An employment relationship can be terminated by either the employer or employee. There are several situations under which a termination of employment may take place:
Just Cause Termination by Employer
There are very few circumstances when an employer is justified in dismissing an employee without notice or pay in lieu of notice. In order to terminate an employee without notice or pay in lieu, an employer will have to establish ‘just cause’ under common law or ‘wilful misconduct’ under The Employment Standards Act (ESA).
Just Cause under Common Law
Just cause is a difficult test to meet as the employer must establish that employee engaged in serious misconduct that caused irreparable harm to the employment relationship. The court will also look at surrounding circumstances to determine whether just cause dismissal was warranted.
Wilful Misconduct under the ESA
Wilful misconduct under the ESA is a narrower concept than the common law just cause and hence is even more difficult to establish. The employer will have to evidence that the employee is guilty of wilful misconduct, disobedience or neglect of duty that is not trivial and has not been condoned by the employer. The term ‘wilful’ refers to the subjective intent of the employee, which means that the employee knowingly or intentionally engaged in the misconduct.
There are financial consequences for an employer that makes uncorroborated allegations against an employee, in order to terminate the employee without notice or pay in lieu.
Employers are highly encouraged to contact a lawyer before terminating an employee under ‘just cause’ or ‘wilful misconduct’. Similarly, employees who have been summarily dismissed without notice or pay in lieu should contact a lawyer to understand their rights.
Termination by Employer without Reasonable Cause
An employer can terminate an employment of indefinite duration at any time, provided reasonable notice or payment in lieu of notice has been offered. What constitutes reasonable notice depends on several factors. Depending on the employment agreement (as well as whether the agreement is enforceable), reasonable notice may be as per the ESA or common law.
Before accepting a termination package, employees are encouraged to get their package reviewed by a lawyer. If employers are relying on the termination provisions of an employment agreement, they should get the agreement reviewed by a lawyer before providing notice or payment to the employee.
Employee Resignation due to Employer’s Actions/ Constructive Dismissal
When an employer does something that demonstrates that it no longer wishes to be bound by the employment contract, the employee can claim that she/he has been constructively dismissed. Constructive dismissal differs from termination without notice as the employee is not formally terminated. Constructive dismissal can take place in two ways:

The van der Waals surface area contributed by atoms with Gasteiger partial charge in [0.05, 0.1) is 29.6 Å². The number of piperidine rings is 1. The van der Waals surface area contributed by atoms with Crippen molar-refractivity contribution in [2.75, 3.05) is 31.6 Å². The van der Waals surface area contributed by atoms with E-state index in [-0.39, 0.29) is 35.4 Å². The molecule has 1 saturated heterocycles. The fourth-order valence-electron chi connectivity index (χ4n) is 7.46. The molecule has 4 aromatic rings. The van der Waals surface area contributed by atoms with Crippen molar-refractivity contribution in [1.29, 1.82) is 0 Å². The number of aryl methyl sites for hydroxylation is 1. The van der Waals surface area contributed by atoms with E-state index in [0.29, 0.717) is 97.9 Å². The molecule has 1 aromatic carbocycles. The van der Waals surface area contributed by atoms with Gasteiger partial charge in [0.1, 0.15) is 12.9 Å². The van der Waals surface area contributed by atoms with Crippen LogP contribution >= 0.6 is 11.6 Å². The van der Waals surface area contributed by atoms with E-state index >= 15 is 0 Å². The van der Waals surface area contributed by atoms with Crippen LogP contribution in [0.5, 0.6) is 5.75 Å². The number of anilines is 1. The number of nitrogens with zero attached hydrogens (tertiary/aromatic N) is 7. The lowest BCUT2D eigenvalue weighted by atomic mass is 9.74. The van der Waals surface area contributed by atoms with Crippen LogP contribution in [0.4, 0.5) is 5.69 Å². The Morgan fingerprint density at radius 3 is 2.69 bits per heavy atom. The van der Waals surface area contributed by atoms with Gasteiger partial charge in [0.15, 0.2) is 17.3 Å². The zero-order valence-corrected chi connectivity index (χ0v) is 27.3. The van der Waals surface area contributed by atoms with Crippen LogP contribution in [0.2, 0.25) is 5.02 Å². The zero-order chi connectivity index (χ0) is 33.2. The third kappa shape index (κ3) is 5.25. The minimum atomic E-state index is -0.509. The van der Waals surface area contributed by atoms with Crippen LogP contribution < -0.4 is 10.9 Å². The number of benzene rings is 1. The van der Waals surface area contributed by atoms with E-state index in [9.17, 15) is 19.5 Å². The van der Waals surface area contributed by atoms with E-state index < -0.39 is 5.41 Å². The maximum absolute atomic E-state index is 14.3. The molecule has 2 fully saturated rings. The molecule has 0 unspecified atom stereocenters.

- when the employer unilaterally changes an essential term of employment contract- e.g. Employer reduces the employee’s salary or reduces the termination notice period without consulting with the employee; or
- where the employer’s acts demonstrate that it no longer wishes to be bound by the employment contract- e.g. employee is required to continue working in a poisoned environment.
All action of an employer will not qualify as constructive dismissal and employees are encouraged to contact a lawyer before resigning from their job. Employers will be bound by the actions of the managers. If an employer suspects that a manager may have constructively dismissed an employee, they should contact a lawyer to understand their duties and obligations.
Employer’s Failure to Recall an Employee After a Lay-Off
Assuming that the employment agreement includes a provision for temporary lay-off, employers are required to recall employees at the end of the statutory lay-off period. An employer that fails to recall employees after the statutory lay-off period is deemed to have terminated the employment and is required to provide a termination package to the employees.
Voluntary Termination by Employee
Where an employee resigns from the job voluntarily, provided that constructive dismissal is not claimed, the employee is not entitled to any termination package by the employer. The employee will be required to provide a notice as per the employment agreement or the provisions under ESA.
If an employee is serving the notice period and is asked to leave early before completing her/his notice period, the employer will be required to pay wages to the employee for the remaining period of notice.
If you would like to understand your rights or obligations as an employer or employee, please contact us.